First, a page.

For the Scott twins from Laois, it was a case of relief on the double when liberation from the Leaving Cert was announced last week, leaving lots of time for helping out on the family farm.

Ellen and Maeve Scott from outside Borris-in-Ossory, who will turn 18 at the end of this month, have attended Mountrath Community School for the past six years. Ellen said that the Leaving Cert liberation came as a relief to them as they were listening to all the discussions in the media and trying to forecast what was going to happen.

Previous to the cancellation, we felt overwhelmed at the thought of studying throughout the summer. We had been working hard since the school closed on March 12, and the weeks ahead to July 29 seemed such a long haul.

Continuing, Ellen said: “We are pretty happy with the decision and we have faith in the new system. I trust that the teachers know our abilities and that fairness and equity is at the centre of the Leaving Cert 2020 decision. I suppose some students will panic, worry and find it difficult to accept the change but I feel there is no other solution.

“Our principal and year head held an assembly for students and parents and this really put our minds at ease. The whole process of calculating the grades was explained and this helped us to understand that even in this unprecedented situation, we have been given a win-win solution. If we are not happy with the calculated grades we have an option to appeal and to sit the exam,” she said.

Lots of space

Liberation from the Leaving Cert came after a tough time in keeping motivated.

“We have had good and bad days. We are lucky to live out in the country, on a farm with lots of space and lots to do,” Ellen said.

“We were fortunate with both of us studying for the Leaving Cert, we kept a good routine of study going and had lots to do with online lessons and assignments. We could also work on subjects together and this helped us to stay motivated. We found being away from school tough as we miss our friends, teachers and the whole school community.”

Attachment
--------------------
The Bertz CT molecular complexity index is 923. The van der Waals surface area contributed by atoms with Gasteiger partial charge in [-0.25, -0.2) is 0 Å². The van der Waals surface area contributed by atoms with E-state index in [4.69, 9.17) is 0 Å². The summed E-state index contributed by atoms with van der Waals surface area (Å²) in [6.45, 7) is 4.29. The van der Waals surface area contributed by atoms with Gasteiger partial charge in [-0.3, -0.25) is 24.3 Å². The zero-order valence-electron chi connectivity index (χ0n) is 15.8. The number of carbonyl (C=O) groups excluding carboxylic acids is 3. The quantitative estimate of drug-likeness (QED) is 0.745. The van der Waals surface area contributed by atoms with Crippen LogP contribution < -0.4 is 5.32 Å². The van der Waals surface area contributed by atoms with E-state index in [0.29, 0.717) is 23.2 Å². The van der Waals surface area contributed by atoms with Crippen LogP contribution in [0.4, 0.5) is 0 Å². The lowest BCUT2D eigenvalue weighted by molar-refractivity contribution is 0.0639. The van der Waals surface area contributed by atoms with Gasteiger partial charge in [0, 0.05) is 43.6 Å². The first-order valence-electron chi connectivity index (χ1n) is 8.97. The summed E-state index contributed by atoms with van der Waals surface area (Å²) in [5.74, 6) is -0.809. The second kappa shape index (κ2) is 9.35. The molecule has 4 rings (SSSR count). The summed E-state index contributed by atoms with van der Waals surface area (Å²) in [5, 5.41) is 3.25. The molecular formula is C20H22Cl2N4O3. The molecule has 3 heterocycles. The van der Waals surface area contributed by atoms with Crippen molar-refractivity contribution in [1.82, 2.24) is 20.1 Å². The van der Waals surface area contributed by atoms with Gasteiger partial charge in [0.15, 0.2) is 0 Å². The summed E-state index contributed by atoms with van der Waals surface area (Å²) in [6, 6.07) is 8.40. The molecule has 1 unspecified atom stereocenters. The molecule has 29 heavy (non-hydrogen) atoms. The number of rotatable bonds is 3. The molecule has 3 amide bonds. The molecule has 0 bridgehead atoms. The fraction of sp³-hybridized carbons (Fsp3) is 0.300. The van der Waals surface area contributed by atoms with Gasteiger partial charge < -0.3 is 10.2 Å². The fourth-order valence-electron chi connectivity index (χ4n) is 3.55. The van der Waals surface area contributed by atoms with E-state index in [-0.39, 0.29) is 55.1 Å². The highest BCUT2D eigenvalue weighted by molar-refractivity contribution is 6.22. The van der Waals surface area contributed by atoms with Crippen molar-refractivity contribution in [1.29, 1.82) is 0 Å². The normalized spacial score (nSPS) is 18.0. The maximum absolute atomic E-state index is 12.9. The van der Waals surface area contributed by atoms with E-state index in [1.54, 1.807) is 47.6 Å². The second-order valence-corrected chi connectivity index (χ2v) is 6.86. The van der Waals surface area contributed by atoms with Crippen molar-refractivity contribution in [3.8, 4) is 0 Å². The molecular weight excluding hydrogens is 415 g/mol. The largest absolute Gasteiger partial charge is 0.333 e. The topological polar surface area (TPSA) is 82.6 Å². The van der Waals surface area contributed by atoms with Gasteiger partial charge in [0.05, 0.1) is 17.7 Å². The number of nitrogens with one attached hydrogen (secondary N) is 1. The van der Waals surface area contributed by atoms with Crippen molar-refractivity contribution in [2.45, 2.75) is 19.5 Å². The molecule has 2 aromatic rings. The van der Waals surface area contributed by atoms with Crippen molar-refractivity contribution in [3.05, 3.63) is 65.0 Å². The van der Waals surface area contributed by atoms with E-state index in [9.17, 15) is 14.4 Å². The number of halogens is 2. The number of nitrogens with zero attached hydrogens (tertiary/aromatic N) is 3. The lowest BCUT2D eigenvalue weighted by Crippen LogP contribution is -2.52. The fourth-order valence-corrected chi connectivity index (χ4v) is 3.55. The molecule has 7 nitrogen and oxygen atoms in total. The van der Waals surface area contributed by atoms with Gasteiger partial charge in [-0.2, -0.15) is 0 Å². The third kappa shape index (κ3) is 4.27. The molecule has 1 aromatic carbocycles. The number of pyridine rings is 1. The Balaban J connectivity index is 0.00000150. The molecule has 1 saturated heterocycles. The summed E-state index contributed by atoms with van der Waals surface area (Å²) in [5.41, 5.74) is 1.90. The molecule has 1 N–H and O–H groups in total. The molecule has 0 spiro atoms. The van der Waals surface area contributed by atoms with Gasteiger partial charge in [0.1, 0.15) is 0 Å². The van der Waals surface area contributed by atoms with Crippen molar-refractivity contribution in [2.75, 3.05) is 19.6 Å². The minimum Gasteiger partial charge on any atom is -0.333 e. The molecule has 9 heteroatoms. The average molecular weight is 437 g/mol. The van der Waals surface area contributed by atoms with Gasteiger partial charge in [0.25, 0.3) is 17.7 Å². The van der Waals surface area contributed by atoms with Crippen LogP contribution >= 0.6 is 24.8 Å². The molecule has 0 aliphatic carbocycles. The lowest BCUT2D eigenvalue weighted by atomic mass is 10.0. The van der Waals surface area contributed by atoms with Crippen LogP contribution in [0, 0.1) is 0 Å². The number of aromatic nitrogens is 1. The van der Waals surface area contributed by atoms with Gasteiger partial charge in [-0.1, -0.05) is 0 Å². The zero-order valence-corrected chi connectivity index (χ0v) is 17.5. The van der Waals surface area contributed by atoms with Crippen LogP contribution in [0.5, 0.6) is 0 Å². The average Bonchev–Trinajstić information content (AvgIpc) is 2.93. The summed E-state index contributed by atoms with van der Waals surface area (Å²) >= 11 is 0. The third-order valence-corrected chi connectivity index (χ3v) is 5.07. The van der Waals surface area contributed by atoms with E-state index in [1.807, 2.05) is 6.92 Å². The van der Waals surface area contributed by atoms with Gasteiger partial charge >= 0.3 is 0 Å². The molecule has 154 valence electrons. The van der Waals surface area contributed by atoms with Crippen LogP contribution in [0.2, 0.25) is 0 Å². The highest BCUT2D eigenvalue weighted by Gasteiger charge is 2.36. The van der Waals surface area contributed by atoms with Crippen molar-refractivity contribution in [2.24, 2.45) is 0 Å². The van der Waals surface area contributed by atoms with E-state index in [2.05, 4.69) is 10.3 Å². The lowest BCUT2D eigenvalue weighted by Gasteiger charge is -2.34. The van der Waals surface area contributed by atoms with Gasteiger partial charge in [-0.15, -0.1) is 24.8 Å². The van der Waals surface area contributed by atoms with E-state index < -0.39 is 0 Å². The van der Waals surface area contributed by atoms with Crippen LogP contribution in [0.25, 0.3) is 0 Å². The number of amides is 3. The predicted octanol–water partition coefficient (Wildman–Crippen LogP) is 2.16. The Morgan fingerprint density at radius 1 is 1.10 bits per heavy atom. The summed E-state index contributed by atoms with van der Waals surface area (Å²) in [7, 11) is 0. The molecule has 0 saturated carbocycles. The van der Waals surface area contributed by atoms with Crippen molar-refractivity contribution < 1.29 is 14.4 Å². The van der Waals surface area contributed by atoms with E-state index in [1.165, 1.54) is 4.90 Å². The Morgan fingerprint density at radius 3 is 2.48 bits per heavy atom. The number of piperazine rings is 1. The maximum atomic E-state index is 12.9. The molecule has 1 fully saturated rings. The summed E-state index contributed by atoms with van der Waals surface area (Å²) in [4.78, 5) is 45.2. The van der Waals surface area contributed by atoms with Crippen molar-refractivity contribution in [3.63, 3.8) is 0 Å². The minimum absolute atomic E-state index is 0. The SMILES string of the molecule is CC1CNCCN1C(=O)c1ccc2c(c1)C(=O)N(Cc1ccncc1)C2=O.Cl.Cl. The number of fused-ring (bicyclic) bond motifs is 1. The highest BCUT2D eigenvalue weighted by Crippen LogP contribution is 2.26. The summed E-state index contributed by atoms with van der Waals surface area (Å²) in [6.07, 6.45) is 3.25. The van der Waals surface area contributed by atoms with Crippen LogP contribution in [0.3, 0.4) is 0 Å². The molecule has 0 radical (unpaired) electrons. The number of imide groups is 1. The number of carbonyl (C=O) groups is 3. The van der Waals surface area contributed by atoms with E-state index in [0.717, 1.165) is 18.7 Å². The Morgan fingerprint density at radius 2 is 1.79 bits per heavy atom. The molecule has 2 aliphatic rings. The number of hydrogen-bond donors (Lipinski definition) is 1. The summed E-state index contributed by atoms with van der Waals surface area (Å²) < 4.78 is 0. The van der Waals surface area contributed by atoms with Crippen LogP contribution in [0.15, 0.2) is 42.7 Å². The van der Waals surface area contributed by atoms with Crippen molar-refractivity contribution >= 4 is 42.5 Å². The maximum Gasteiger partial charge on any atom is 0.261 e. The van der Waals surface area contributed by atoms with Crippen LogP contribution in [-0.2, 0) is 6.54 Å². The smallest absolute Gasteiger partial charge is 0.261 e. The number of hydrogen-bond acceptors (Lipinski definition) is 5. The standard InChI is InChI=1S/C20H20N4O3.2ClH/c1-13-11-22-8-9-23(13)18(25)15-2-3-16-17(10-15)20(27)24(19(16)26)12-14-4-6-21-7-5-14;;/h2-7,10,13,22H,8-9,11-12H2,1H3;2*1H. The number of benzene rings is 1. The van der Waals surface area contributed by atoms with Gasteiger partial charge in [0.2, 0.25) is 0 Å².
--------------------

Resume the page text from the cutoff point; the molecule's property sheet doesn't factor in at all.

They haven’t got their CAO choices finalised and have very different interests for their future studies.

“While I am more interested in science, Ellen is more interested in business,” stated Maeve.

“We are now focusing on our order of preference on our CAO change of mind and getting our course choices in order. At least now we have time to research our course options and make the best possible outcome whatever the grades may be.”

Liberation from the Leaving Cert has left them free to do plenty of jobs around the farm needing to be done, said Ellen.

We live on a mixed farm with sheep, calf to beef and tillage. We have had two pet lambs to rear since we finished school. We were called on to pick stones for a few afternoons and being around home more we have helped out a lot more in recent weeks.

Ellen works in a local shop and Maeve is looking for summer work.

“We have a lot of painting and other jobs at home to keep me busy. Our older brother is helping on the farm and is in ag college and interested in a career in farming in the future,” said Maeve.

Traditional music

“We have a keen interest in traditional Irish music and it is our passion. Ellen plays the fiddle and sings and I play the harp, concertina and whistle. We started playing music at the age of six, we became members of Camross Comhaltas branch and are still there to this day,” she said.

“Every year we travel to the county, provincial and All-Ireland Fleadh, Willie Clancy and other festivals and they will all be sadly missed this summer. We are lucky that our parents and siblings play music also.

“We realised just how much we missed our music when we played at an online concert from a local church in Rathdowney parish last week. It was great to get out of the house,” Maeve said.